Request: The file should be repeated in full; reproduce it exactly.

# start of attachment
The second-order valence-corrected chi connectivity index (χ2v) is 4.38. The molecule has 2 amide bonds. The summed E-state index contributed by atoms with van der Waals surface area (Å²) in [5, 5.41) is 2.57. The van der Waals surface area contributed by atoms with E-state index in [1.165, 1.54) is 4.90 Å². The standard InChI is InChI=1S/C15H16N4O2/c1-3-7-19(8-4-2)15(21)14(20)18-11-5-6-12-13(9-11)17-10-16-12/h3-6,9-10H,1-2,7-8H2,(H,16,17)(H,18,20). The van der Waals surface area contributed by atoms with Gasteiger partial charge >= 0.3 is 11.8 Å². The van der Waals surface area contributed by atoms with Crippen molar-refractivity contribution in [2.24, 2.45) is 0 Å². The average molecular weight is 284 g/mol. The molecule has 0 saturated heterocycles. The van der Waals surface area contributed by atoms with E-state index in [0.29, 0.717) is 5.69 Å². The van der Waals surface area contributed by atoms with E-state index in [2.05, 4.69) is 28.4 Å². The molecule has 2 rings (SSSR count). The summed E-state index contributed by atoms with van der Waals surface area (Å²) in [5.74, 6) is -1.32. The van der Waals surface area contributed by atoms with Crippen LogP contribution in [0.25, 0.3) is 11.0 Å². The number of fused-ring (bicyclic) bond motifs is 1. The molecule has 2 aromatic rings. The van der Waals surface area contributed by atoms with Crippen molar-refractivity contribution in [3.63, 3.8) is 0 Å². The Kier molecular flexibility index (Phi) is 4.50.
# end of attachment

The second-order valence-corrected chi connectivity index (χ2v) is 4.38. The molecule has 2 amide bonds. The summed E-state index contributed by atoms with van der Waals surface area (Å²) in [5, 5.41) is 2.57. The van der Waals surface area contributed by atoms with E-state index in [1.165, 1.54) is 4.90 Å². The standard InChI is InChI=1S/C15H16N4O2/c1-3-7-19(8-4-2)15(21)14(20)18-11-5-6-12-13(9-11)17-10-16-12/h3-6,9-10H,1-2,7-8H2,(H,16,17)(H,18,20). The van der Waals surface area contributed by atoms with Gasteiger partial charge >= 0.3 is 11.8 Å². The van der Waals surface area contributed by atoms with Crippen molar-refractivity contribution in [2.24, 2.45) is 0 Å². The average molecular weight is 284 g/mol. The molecule has 0 saturated heterocycles. The van der Waals surface area contributed by atoms with E-state index in [0.29, 0.717) is 5.69 Å². The van der Waals surface area contributed by atoms with E-state index in [2.05, 4.69) is 28.4 Å². The molecule has 2 rings (SSSR count). The summed E-state index contributed by atoms with van der Waals surface area (Å²) in [5.74, 6) is -1.32. The van der Waals surface area contributed by atoms with Crippen LogP contribution in [0.25, 0.3) is 11.0 Å². The number of fused-ring (bicyclic) bond motifs is 1. The molecule has 2 aromatic rings. The van der Waals surface area contributed by atoms with Crippen molar-refractivity contribution in [3.63, 3.8) is 0 Å². The Kier molecular flexibility index (Phi) is 4.50.